Iowa-Minnesota notebook: Making sense of Cooper DeJean TD being erased
Official gives written explanation for why TD was overturned
By John Bohnenkamp
IOWA CITY, Iowa – Cooper DeJean’s 54-yard punt return for a touchdown that wasn’t left plenty of questions after Iowa’s 12-10 loss to Minnesota on Saturday at Kinnick Stadium.
The Hawkeyes appeared to have taken the lead with 1:21 to play when DeJean fielded a punt near the Minnesota sideline, then cut across the field, outrunning one defender to the end zone for an apparent touchdown.
But after a replay review, it was ruled that DeJean had made what referee Tim O’Dey said was an invalid fair-catch signal, and the touchdown was waved off.
O’Dey’s explanation, through a pool reporter:
“Let’s start with definitions that surround the play. With regard to it there are valued and invalid signals that can be given during any kick play. An invalid signal is any waving motion by a receiving team member that happens throughout the kickdown. That’s the first piece of information you have to apply here.
“The second piece that comes from rule 6, is that any catch or recovery of a kick after an invalid signal is given causes the ball to become dead upon recovery or catch. Those are the basis for what we made a decision on after seeing the play.
“Going back to the play. The receiver makes a pointing gesture with his right hand and he makes multiple waving gestures with his left hand. If you look at the video you’ll see that. That waving motion of the left hand constitutes an invalid fair catch signal. So when the receiving team recovers the ball, by rule it becomes dead. So that is a reviewable element of the game. We let the play run out and then when we went to review, review shows with indisputable evidence that there is a waving motion with the left hand. And that is when these rules are applied.
“It’s legal to point but any waving motion of the hands during a kick play is considered an invalid signal.”
That explanation wasn’t good enough for Iowa coach Kirk Ferentz, who thought the review was originally about whether DeJean had stepped out of bounds along the sideline.
“Clearly, he didn’t,” Ferentz said. “I appreciate the replay on that. That’s fine, they’re doing their homework, make sure they’re correct on that. But then somehow we went from there to a whole different series of topics. It’s really hard to accept the explanation we got.”
“I assumed they would blow the whistle if it was a fair catch,” DeJean said. “I didn’t hear a whistle, though, so I just kept going.”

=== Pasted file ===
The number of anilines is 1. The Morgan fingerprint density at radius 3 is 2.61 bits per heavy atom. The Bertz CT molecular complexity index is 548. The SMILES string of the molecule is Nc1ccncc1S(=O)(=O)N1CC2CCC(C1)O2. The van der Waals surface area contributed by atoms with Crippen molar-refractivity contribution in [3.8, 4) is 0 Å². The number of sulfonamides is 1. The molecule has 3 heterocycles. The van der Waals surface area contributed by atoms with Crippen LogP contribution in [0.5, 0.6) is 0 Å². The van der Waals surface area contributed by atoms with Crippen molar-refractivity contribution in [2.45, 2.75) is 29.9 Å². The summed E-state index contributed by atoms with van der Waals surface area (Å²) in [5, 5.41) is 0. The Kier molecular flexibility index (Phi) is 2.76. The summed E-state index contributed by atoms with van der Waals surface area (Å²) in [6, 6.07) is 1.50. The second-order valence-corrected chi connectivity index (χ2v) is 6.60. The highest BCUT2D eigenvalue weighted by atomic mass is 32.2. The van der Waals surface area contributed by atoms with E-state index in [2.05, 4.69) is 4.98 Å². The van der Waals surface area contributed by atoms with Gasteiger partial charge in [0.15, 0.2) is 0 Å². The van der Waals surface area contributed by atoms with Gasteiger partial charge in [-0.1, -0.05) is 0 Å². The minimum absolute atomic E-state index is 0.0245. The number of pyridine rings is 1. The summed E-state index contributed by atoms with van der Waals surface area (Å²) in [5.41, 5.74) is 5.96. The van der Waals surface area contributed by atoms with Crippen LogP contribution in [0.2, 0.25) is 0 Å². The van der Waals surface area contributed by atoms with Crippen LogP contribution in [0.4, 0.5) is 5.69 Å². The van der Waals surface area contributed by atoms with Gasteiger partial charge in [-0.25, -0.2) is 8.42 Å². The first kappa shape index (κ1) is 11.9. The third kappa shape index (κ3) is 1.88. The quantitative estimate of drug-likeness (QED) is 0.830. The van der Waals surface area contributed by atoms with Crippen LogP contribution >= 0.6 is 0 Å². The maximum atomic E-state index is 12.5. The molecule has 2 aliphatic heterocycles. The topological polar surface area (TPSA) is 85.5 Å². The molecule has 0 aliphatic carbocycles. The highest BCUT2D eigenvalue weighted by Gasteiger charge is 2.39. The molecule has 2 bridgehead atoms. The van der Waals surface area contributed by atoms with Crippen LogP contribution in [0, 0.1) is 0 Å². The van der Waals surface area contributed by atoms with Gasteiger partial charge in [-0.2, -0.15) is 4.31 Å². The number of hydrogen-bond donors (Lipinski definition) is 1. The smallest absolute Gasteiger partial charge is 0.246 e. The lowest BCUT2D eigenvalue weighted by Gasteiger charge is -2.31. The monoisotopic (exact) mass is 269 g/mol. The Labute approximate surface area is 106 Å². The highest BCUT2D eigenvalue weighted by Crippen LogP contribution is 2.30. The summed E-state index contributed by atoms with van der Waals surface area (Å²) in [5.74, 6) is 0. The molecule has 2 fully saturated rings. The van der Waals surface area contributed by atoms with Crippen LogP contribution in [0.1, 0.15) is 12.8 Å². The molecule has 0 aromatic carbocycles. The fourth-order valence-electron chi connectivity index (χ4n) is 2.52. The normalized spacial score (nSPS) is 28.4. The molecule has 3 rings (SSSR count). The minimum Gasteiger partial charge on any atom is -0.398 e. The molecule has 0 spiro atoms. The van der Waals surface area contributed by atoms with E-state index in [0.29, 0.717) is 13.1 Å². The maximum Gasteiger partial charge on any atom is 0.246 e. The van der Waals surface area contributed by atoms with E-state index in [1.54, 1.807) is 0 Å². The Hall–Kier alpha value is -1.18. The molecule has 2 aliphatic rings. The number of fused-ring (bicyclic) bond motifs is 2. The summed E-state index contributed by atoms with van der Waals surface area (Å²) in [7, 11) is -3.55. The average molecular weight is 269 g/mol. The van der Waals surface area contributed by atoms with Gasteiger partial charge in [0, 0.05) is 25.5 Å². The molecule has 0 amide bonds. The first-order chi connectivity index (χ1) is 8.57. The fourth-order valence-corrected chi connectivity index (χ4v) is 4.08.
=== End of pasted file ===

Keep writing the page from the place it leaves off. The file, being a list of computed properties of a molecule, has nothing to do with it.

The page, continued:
DeJean said he held out his left hand to balance himself.
“I didn’t think I got it over my head for a fair-catch signal, I don’t think anybody on the field thought that,” DeJean said. “It’s tough to lose like that, yeah.”
“I was told that he was waving,” Ferentz said. “What they tell us in pre-game, a wave is up here, above the head. Most people when they run, their arms do wave.”
Ferentz was unhappy that there were six replay reviews during the game, including one that led to the ejection of Iowa’s Karson Sharar for targeting.
“I guess I’m still not — fuzzy, maybe I slept through the meeting when they covered that,” Ferentz said about who makes the decision on replay reviews. “I’m still not sure who makes the final decision. I know we go to Pittsburgh for analysis, and my theory there is the more people get involved, probably the more screwed up things are.
“If it was up to me, if you want my opinion, it ought to go back to the official who is on the field, talking to the coaches. He should have the final say. That might clean things up. It might not make it right but it might make it easier to understand. Whoever the wizard is behind the curtain, it is what it is.”
ENDING A STREAK: Minnesota ended an eight-game losing streak, taking the Floyd of Rosedale trophy home for the first time since losing it in 2015.
Minnesota did it by playing what coach P.J. Fleck termed, “the long game,” which was essentially playing Iowa’s game and hoping for the Hawkeyes to make a mistake.
Fleck brought up a conversation he had with Illinois coach Bret Bielema, in which the two discussed how to play the Hawkeyes.
“He’s like, ‘There’s a strategic way to beat Iowa. And you’ve got to commit to it,’” Fleck said. “As tempting as it is, as frustrating as it is at times, you’ve got to stick with it.”
BYE WEEK: Iowa is off until the November 4 game at Northwestern.
Ferentz said there is much work to be done with the time off.
“We are just trying to win games,” he said. “That’s all we’re trying to do. We have been doing a pretty good job up until today. That’s what we are trying to do. You know, if we had gotten a little different interpretation on that last one, the call, we would have won today.”